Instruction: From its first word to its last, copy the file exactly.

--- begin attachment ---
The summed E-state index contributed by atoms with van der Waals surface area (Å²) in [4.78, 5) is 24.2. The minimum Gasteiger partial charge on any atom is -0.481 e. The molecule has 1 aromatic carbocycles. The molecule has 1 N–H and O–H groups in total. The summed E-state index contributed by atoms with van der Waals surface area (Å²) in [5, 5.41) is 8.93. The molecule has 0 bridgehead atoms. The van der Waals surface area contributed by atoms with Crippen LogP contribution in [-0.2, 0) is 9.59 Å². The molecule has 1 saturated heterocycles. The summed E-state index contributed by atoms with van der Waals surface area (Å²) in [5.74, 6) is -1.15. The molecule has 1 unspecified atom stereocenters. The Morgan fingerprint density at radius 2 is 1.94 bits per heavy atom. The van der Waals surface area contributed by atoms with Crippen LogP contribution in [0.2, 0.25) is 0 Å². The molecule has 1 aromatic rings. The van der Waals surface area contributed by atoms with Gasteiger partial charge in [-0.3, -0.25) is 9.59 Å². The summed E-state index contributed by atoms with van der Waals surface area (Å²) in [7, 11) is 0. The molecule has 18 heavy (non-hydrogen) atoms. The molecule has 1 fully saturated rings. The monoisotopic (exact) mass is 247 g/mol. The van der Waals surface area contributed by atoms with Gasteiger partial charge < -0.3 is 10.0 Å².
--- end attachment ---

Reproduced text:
The summed E-state index contributed by atoms with van der Waals surface area (Å²) in [4.78, 5) is 24.2. The minimum Gasteiger partial charge on any atom is -0.481 e. The molecule has 1 aromatic carbocycles. The molecule has 1 N–H and O–H groups in total. The summed E-state index contributed by atoms with van der Waals surface area (Å²) in [5, 5.41) is 8.93. The molecule has 0 bridgehead atoms. The van der Waals surface area contributed by atoms with Crippen LogP contribution in [-0.2, 0) is 9.59 Å². The molecule has 1 saturated heterocycles. The summed E-state index contributed by atoms with van der Waals surface area (Å²) in [5.74, 6) is -1.15. The molecule has 1 unspecified atom stereocenters. The Morgan fingerprint density at radius 2 is 1.94 bits per heavy atom. The van der Waals surface area contributed by atoms with Crippen LogP contribution in [0.2, 0.25) is 0 Å². The molecule has 1 aromatic rings. The van der Waals surface area contributed by atoms with Gasteiger partial charge in [-0.3, -0.25) is 9.59 Å². The summed E-state index contributed by atoms with van der Waals surface area (Å²) in [7, 11) is 0. The molecule has 18 heavy (non-hydrogen) atoms. The molecule has 1 fully saturated rings. The monoisotopic (exact) mass is 247 g/mol. The van der Waals surface area contributed by atoms with Gasteiger partial charge < -0.3 is 10.0 Å².